I have problems reasoning out a general formula to represent the number of possible circular orientations of the $n$ red balls and $n$ blue balls as I’m very bad at combinatorial questions and when to decide what is treated as unique and what is treated as a repetition if it is actually relevant here.

The procedure I used to find the number of ways for making a circle with the above condition for $n=3$ is as follows. I would treat the circle arrangement as a special linear arrangement with variable start points.

a) Pick a random start point, say R (I think somehow my starting point won’t matter for a circular arrangement)

b) Come up with a possibility tree incrementally by appending R or B to the right of the arrangement until I fulfill $n$ Red and $n$ Blue elements. If I do this for $6$ stages/elements, and don’t eliminate repetitions in the circular arrangement, I should get $2^{5}$ such chains if I actually model it after linear chains instead.

c)I will first complete some boundary cases like $RRRBBB,$ and reject some of the chains before they are completed if I observe that under the constraints of $n$ colour for either side, their remaining choices are forced.

d) If they hit $6$ elements long, I will try to “rotate” the leftmost element to become the rightmost element to get a common part that matches with one of the accepted cases. If that common part is not the entire length of the chain, it must be a unique case.

A diagram of my procedure.

enter image description here

I arrived at the conclusion that there are $4$ circular combinations for $n=3$.

Suppose this procedure is somewhat correct, I’m unable to translate this procedure in terms of a formula to find the number of circular arrangements for general n, and proceed to know the enumerations required for this problem.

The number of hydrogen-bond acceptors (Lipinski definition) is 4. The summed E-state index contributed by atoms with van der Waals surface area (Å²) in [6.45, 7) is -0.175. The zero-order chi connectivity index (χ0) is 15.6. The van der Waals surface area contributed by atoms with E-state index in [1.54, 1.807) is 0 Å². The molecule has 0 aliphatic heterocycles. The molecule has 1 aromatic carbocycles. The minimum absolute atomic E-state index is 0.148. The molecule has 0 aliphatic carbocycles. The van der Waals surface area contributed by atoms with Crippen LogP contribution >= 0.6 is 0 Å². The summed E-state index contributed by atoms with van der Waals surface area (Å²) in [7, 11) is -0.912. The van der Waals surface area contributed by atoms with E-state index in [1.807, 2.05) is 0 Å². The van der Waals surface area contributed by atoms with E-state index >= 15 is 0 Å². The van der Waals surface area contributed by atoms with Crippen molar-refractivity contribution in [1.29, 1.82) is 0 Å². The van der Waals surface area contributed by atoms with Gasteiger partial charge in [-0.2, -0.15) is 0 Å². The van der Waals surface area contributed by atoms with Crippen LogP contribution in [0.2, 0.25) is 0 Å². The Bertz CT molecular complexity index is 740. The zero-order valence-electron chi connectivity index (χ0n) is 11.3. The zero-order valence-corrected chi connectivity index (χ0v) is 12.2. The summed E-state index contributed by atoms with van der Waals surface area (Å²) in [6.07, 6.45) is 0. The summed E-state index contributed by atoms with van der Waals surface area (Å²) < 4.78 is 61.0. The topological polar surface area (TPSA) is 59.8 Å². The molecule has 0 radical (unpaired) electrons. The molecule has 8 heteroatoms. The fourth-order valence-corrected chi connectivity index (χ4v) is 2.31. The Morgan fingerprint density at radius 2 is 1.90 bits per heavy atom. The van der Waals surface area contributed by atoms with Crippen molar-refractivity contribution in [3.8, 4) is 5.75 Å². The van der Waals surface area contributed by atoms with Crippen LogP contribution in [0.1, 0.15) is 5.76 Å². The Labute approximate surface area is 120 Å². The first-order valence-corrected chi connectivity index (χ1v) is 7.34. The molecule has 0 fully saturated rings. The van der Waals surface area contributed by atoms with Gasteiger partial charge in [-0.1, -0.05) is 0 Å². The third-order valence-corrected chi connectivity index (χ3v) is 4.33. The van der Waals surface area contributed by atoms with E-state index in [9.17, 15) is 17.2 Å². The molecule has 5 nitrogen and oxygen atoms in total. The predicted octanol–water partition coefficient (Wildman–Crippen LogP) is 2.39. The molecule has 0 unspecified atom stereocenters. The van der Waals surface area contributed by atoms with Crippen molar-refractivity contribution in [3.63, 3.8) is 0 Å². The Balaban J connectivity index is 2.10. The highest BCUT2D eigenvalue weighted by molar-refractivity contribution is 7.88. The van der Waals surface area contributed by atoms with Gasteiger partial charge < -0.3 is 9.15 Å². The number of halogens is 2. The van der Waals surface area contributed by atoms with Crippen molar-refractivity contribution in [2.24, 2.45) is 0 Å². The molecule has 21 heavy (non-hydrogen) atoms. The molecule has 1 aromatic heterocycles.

Should I think of the number of ways of circular arrangement as such or is there a more convenient way to think of such a problem?

Feel free to correct me if any of my assumptions are wrong, or quote the name of the results in my algorithm if they are somehow correct since they are just based on my intuition.

  • $\begingroup$ Aren't your solutions 2 and 4 really the same? $\endgroup$ – Gerry Myerson Sep 18 '18 at 0:33
  • $\begingroup$ @GerryMyerson thanks for notifying me of a careless mistake, I remedied it accordingly. $\endgroup$ – Prashin Jeevaganth Sep 18 '18 at 1:19

For this type of necklace we may apply the Polya Enumeration Theorem (PET). With $Z(C_{2n})$ the cycle index of the cyclic group of order $2n$ the answer is given by

$$[R^n B^n] Z(C_{2n}; R+B).$$

The cycle index is

$$Z(C_{2n}) = \frac{1}{2n} \sum_{d|2n} \varphi(d) a_d^{2n/d}$$

so that the coefficient extractor becomes

$$[R^n B^n]Z(C_{2n}; R+B) = [R^n B^n] \frac{1}{2n} \sum_{d|2n} \varphi(d) (R^d+B^d)^{2n/d}$$

Now for a non-zero contribution the sum variable $d$ must divide $n$, and we find

$$[R^n B^n] \frac{1}{2n} \sum_{d|n} \varphi(d) (R^d+B^d)^{2n/d} = \frac{1}{2n} \sum_{d|n} \varphi(d) [R^n B^n] (R^d+B^d)^{2n/d} \\ = \frac{1}{2n} \sum_{d|n} \varphi(d) [B^n] {2n/d\choose n/d} B^{d(2n/d-n/d)} \\ = \frac{1}{2n} \sum_{d|n} \varphi(d) {2n/d\choose n/d}.$$

This may be re-written if desired, as follows,

$$\bbox[5px,border:2px solid #00A000]{ \frac{1}{2n} \sum_{d|n} \varphi(n/d) {2d\choose d}.}$$


I think this is http://oeis.org/A003239, "number of necklaces with $2n$ beads, $n$ white and $n$ black." No closed form formula is given, just $\sum_{d|n} (\phi(n/d)\binom {2d} d)/(2n)$, where $\phi$ is the Euler phi-function, and the sum is over all divisors $d$ of $n$. Many links & references are given.

  • $\begingroup$ Hi, is this a standard question that uses this formula? I don't get how this formula is derived and under what conditions is it viable to use this. $\endgroup$ – Prashin Jeevaganth Sep 18 '18 at 7:12
  • $\begingroup$ As I wrote, there are many links and references at the OEIS page. Did you try looking at any of them? $\endgroup$ – Gerry Myerson Sep 19 '18 at 13:38

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